WattaBird! Unlocking the Palette: Breeding African Lovebirds for Mesmerizing Mutations!

WattaBird! Unlocking the Palette: Breeding African Lovebirds for Mesmerizing Mutations! Breeding African Lovebirds to create new mutations can be an exciting and rewarding endeavor for aviculturists. Here are some potential breeding combinations to produce new African Lovebird mutations: Lutino x Lutino: Breeding two lutino African Lovebirds can result in offspring with a higher chance of being lutino, which is a beautiful all-yellow mutation. Lutino x Pied: Crossing a lutino with a pied Lovebird can produce visually striking pied lutinos with patches of yellow and other colors. Turquoise x Blue: Pairing a turquoise Lovebird with a blue one can produce visually appealing turquoise blues, which have a combination of turquoise and blue feathers. Violet x Blue: Breeding a violet Lovebird with a blue Lovebird can result in visually striking violet blues, combining the violet and blue colorations. Opaline x Normal: Crossing an opaline Lovebird with a normal one can produce opaline offspring

WattaBird! Understanding the Peach-Faced LoveBirds Mutations (Part 1 of 3: Recessive Inheritance)

WattaBird! Understanding the Peach-Faced LoveBirds Mutations 

(Part 1 of 3: Recessive Inheritance)

Agapornis Roseicollis

In order to understand the evolution of the mutations and combinations in the Peach-Faced African LoveBirds, we need to understand the three methods or patterns of inheritance. 

They are RecessiveSex-Linked, and Factor

My research led me to different sites and posts, but I got the most interesting and most informative presentation of this topic from an article written by Rick Smith from Lakeview Terrace, California. 

The article is titled, The Peach-Faced LoveBirds, Agapornis Roseicollis and its Mutations which was featured in the AFA WatchBird magazine.

“If You have any questions, suggestions, or topics to discuss please leave a comment below.”

Let us start with the RECESSIVE inheritance. 

(This is Part 1 of 3)


RECESSIVE inheritance in African LoveBirds requires both parents to have the recessive genes for the mutation to be seen visually. If a LoveBird has only one contributed recessive genetic code from the parents, then this is said to be a “split” of the genetic trait. It is also good to remember that a LoveBird that is “split” to a trait carries that trait but cannot be seen visually. Splits to a recessive trait is inherited by both sons or daughters.

Here is a guide on the Breeding Chart for RECESSIVE inheritance: (These tables are taken from an article written by Rick Smith from Lakeview Terrace, California. The article is titled, The Peach-Faced LoveBirds, Agapornis Roseicollis and its Mutations.)

Breeding Pair 1: Normal Green x Blue

Offsprings are Normal Green /Blue

Note: The first resulting color is the visible color and the “/“ mark refers to a SPLIT, followed by the color to which the LoveBird is split with.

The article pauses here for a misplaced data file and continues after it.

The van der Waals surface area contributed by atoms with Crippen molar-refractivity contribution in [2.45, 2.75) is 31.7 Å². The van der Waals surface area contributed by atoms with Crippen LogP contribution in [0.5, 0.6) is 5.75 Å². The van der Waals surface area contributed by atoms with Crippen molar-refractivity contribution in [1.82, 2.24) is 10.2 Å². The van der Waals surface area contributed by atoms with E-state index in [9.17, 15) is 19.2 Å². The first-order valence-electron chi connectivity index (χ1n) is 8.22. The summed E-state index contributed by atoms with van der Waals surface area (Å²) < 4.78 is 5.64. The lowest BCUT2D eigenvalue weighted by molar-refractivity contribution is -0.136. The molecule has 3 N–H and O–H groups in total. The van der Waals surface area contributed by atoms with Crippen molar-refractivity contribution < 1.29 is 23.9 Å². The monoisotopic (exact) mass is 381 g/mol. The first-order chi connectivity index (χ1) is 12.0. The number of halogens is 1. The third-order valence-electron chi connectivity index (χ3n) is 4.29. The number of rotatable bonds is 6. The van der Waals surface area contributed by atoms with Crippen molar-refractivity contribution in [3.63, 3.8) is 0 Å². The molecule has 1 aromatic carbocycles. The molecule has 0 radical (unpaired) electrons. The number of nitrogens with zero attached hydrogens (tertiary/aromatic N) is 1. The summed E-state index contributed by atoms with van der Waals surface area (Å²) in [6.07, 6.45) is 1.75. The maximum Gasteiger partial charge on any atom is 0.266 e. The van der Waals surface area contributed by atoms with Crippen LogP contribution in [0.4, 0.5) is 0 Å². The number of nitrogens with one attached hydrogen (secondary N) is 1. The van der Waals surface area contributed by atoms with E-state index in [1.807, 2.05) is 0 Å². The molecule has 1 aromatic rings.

Breeding Pair 2: Normal Green /Blue x Normal Green /Blue

Offsprings are: 25% Normal Green; 50% Normal Green /Blue; 25% Blue

In other words, If four offspring are produced, on average one will be visible Blue, and the other three will be visible Green, two of which may be split to Blue.

Breeding Pair 3: Normal Green /Blue x Blue

Offsprings are: 50% Normal Green /Blue; 50% Blue

In this cross, note that all the visible Green LoveBirds will be Split to Blue; or out of four offsprings produced, on the average two will be Green colored Split to Blue and two Blue LoveBirds.

Breeding Pair 4: Blue x Blue

Offsprings are: 100% Blue

All offsprings produced in the pairing will be visibly Blue colored.


In the early days with the first recessive mutations, these genetics table for RECESSIVE mutations were an accurate reference for predicting what offspring will be produced and what breeding pairs will produce the best results.

However, the current Peach-Faced LoveBirds are no longer pure mutations. 

The Peach-Faced LoveBirds has evolved so diversely over the years and has produced many mutations. These LoveBirds are and may be Split to many different colors. 

There are confusion in some cases where the breeding pair of Blue x Blue produced a White LoveBird. When this happens, we would know that the parent LoveBirds, while visibly Blue are actually Split to White.

To some degree, because of the splits to many different colors it has also become increasingly difficult to understand the LoveBirds genetic background and predict the color of its offspring.

On the other hand, recessive traits has made breeding African LoveBirds more exciting because there is no limit to the number of combinations that can be produced. 

The next method or pattern of inheritance is what is called SEX-LINKED


  • MED GREEN – (One Dark Factor. Also known as: Jade, D Green)
  • AQUA – (Also known as Blue, Par Blue, Dutch Blue)
  • MED AQUA – (One Dark Factor. Also known as: Cobalt, D Blue)
  • WHITE-FACED AQUA – (Also known as White-Faced Blue, Turquoise)
  • DEC or Dark Eye Clear
  • YELLOW-FACED – (This is the Aqua version of the Orange-Face)
  • SEAGREEN  – (Also known as Aqua Turquoise)
  • EDGED – (Also known as Greywing, Marbled, American Dilute, Cherry Head, Golden Cherry, Silver Cherry, Spangled)
  • JAPANESE DILUTE – (Also known as: Suffused, Japanese Cherry)
  • PALE FALLOW (Also known as East German Fallow)
  • BRONZE FALLOW (Also known as West German Fallow)

Please refer to the next topic:

WattaBird! Understanding the Peach-Faced LoveBirds Mutations(Part 2 of 3: Sex-Linked Inheritance

Photo Credits: Feathers and Paws

“The main objective of WattaBird.com is to promote African LoveBirds Breeding as a hobby, share breeding experiences, tips, techniques, best practices, and most importantly, to promote camaraderie among LoveBirds Breeders.- “WattaBird.com


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